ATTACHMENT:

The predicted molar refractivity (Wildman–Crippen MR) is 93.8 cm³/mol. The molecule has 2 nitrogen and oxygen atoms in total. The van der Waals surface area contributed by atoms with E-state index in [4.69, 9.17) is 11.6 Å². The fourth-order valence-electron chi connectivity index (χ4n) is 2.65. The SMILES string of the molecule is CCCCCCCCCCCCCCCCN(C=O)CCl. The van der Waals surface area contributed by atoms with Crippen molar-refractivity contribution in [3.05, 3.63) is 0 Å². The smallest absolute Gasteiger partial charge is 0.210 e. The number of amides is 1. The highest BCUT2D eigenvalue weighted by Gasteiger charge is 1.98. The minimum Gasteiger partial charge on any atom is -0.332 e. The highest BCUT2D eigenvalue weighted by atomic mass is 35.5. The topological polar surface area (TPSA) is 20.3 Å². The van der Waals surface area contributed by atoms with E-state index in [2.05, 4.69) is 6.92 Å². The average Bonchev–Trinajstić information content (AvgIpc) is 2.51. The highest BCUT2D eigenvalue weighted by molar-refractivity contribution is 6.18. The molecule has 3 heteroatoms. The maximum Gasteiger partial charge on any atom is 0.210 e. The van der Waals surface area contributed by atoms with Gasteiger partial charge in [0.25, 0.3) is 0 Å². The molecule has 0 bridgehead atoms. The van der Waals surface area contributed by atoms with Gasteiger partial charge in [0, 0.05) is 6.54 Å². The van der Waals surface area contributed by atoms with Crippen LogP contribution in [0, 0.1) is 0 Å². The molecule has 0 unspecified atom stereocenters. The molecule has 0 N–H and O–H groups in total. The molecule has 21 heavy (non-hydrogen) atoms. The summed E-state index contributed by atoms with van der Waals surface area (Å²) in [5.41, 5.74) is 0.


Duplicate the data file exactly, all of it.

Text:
The predicted molar refractivity (Wildman–Crippen MR) is 93.8 cm³/mol. The molecule has 2 nitrogen and oxygen atoms in total. The van der Waals surface area contributed by atoms with E-state index in [4.69, 9.17) is 11.6 Å². The fourth-order valence-electron chi connectivity index (χ4n) is 2.65. The SMILES string of the molecule is CCCCCCCCCCCCCCCCN(C=O)CCl. The van der Waals surface area contributed by atoms with Crippen molar-refractivity contribution in [3.05, 3.63) is 0 Å². The smallest absolute Gasteiger partial charge is 0.210 e. The number of amides is 1. The highest BCUT2D eigenvalue weighted by Gasteiger charge is 1.98. The minimum Gasteiger partial charge on any atom is -0.332 e. The highest BCUT2D eigenvalue weighted by atomic mass is 35.5. The topological polar surface area (TPSA) is 20.3 Å². The van der Waals surface area contributed by atoms with E-state index in [2.05, 4.69) is 6.92 Å². The average Bonchev–Trinajstić information content (AvgIpc) is 2.51. The highest BCUT2D eigenvalue weighted by molar-refractivity contribution is 6.18. The molecule has 3 heteroatoms. The maximum Gasteiger partial charge on any atom is 0.210 e. The van der Waals surface area contributed by atoms with Gasteiger partial charge in [0.25, 0.3) is 0 Å². The molecule has 0 bridgehead atoms. The van der Waals surface area contributed by atoms with Gasteiger partial charge in [0, 0.05) is 6.54 Å². The van der Waals surface area contributed by atoms with Crippen LogP contribution in [0, 0.1) is 0 Å². The molecule has 0 unspecified atom stereocenters. The molecule has 0 N–H and O–H groups in total. The molecule has 21 heavy (non-hydrogen) atoms. The summed E-state index contributed by atoms with van der Waals surface area (Å²) in [5.41, 5.74) is 0.